I tried to dedicate Lent to pondering the question ‘why did Jesus have to die’. Or, maybe more accurately, questioning the question. My Lenten reading was the Stature of Waiting (W.H. Vanstone, 1982) alongside our house group book The Things He Did (Stephen Cottrell, 2016). I’d really recommend all of Cottrell’s books where he paints imaginative pictures of Biblical events or characters. The former book was hard work because I’m not a big friend of wordiness, as my husband would tell you, but it was worth it in the end. Vanstone’s point is that God allowed Himself to be handed over in the passion, and Jesus had to wait as a recipient for people’s decision on how to react to His invitation. His glory was revealed in the waiting in Gethsemane perhaps better than in the cross. When we think of man as created in the image of God, it doesn’t mean that only our activity and creativity reflect how we are meant to live, but there is value also in being done unto, receiving, in waiting. This raises interesting questions about the people who need the help and service of others.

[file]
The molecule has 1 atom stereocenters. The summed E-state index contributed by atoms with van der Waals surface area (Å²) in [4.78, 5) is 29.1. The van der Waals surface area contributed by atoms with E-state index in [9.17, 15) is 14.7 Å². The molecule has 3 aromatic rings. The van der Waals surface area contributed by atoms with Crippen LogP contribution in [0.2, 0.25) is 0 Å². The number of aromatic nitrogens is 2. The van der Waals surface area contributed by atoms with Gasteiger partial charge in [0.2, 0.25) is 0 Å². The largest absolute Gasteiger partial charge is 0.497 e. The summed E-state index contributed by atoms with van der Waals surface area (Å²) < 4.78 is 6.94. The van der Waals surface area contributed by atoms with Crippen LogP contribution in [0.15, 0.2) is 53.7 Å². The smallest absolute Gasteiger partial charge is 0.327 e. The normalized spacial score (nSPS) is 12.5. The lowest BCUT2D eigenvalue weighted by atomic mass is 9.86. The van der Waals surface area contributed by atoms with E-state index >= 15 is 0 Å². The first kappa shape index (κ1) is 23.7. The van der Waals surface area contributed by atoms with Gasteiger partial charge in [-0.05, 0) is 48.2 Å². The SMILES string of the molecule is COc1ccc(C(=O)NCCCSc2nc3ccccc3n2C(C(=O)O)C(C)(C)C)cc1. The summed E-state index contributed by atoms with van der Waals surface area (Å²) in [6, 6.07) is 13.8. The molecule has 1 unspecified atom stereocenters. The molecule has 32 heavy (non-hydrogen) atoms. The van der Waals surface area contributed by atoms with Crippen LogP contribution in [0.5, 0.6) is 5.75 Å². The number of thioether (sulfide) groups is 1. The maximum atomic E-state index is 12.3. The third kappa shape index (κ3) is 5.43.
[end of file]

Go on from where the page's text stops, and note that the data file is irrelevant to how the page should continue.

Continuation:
Why did Jesus have to die? There is a familiar and neat corner in my Nordic Protestant soul which accommodates all the off-the-shelf answers and to which I can retreat when I feel worthless (yet loved) and sinful. However, in the last 20 years I’ve grown uncomfortable with many of the quick Christian answers. As I’ve journeyed towards Easter, I’ve become to realise that the real question to me is ‘why did Jesus have to rise from the dead?’ My faith is resurrection faith. It’s the LIFE in Jesus, the streams of living water flowing from Him, and His resurrection which give depth to His message. The resurrection mobilised the disciples and gives hope, even today. It brings an understanding of a living God, accessible throughout the ages. It tells about the importance of LIFE, and draws our attention to Jesus’ life, through which God showed what His love is really like.
Lord, you broke bread with Judas and lovingly washed his feet
knowing he was just about to betray you.
Help me believe in my heart that there is no space for guilt or shame in love.
As your loving gaze rests upon me,
teach me to see others through the same eyes of love.